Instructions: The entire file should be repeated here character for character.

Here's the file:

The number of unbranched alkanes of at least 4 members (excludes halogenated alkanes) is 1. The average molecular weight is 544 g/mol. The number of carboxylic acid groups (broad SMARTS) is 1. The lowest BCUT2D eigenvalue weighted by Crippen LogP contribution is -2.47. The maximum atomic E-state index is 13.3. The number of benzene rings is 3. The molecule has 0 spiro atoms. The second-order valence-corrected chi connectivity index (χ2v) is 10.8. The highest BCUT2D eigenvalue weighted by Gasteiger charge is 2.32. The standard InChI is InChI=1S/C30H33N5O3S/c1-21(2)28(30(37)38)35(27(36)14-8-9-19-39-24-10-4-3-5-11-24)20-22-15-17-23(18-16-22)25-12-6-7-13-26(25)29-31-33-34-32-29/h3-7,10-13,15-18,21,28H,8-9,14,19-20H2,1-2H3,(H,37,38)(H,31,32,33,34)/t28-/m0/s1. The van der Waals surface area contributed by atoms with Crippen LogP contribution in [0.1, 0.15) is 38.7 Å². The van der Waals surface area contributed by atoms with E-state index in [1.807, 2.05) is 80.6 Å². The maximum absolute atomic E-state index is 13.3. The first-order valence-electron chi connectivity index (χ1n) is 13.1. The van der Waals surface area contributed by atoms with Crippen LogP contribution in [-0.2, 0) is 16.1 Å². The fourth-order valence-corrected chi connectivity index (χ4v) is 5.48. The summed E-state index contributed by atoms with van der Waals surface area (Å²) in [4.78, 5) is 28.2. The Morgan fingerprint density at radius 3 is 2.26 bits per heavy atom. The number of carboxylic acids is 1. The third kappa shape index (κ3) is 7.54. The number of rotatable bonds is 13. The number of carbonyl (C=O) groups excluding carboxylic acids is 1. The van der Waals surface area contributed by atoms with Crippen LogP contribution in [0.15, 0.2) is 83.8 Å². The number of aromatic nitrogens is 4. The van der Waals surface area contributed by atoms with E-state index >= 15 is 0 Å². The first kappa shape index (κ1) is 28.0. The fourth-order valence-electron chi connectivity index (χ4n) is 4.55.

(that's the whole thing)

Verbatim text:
The number of unbranched alkanes of at least 4 members (excludes halogenated alkanes) is 1. The average molecular weight is 544 g/mol. The number of carboxylic acid groups (broad SMARTS) is 1. The lowest BCUT2D eigenvalue weighted by Crippen LogP contribution is -2.47. The maximum atomic E-state index is 13.3. The number of benzene rings is 3. The molecule has 0 spiro atoms. The second-order valence-corrected chi connectivity index (χ2v) is 10.8. The highest BCUT2D eigenvalue weighted by Gasteiger charge is 2.32. The standard InChI is InChI=1S/C30H33N5O3S/c1-21(2)28(30(37)38)35(27(36)14-8-9-19-39-24-10-4-3-5-11-24)20-22-15-17-23(18-16-22)25-12-6-7-13-26(25)29-31-33-34-32-29/h3-7,10-13,15-18,21,28H,8-9,14,19-20H2,1-2H3,(H,37,38)(H,31,32,33,34)/t28-/m0/s1. The van der Waals surface area contributed by atoms with Crippen LogP contribution in [0.1, 0.15) is 38.7 Å². The van der Waals surface area contributed by atoms with E-state index in [1.807, 2.05) is 80.6 Å². The maximum absolute atomic E-state index is 13.3. The first-order valence-electron chi connectivity index (χ1n) is 13.1. The van der Waals surface area contributed by atoms with Crippen LogP contribution in [-0.2, 0) is 16.1 Å². The fourth-order valence-corrected chi connectivity index (χ4v) is 5.48. The summed E-state index contributed by atoms with van der Waals surface area (Å²) in [4.78, 5) is 28.2. The Morgan fingerprint density at radius 3 is 2.26 bits per heavy atom. The number of carboxylic acids is 1. The third kappa shape index (κ3) is 7.54. The number of rotatable bonds is 13. The number of carbonyl (C=O) groups excluding carboxylic acids is 1. The van der Waals surface area contributed by atoms with Crippen LogP contribution in [0.15, 0.2) is 83.8 Å². The number of aromatic nitrogens is 4. The van der Waals surface area contributed by atoms with E-state index >= 15 is 0 Å². The first kappa shape index (κ1) is 28.0. The fourth-order valence-electron chi connectivity index (χ4n) is 4.55.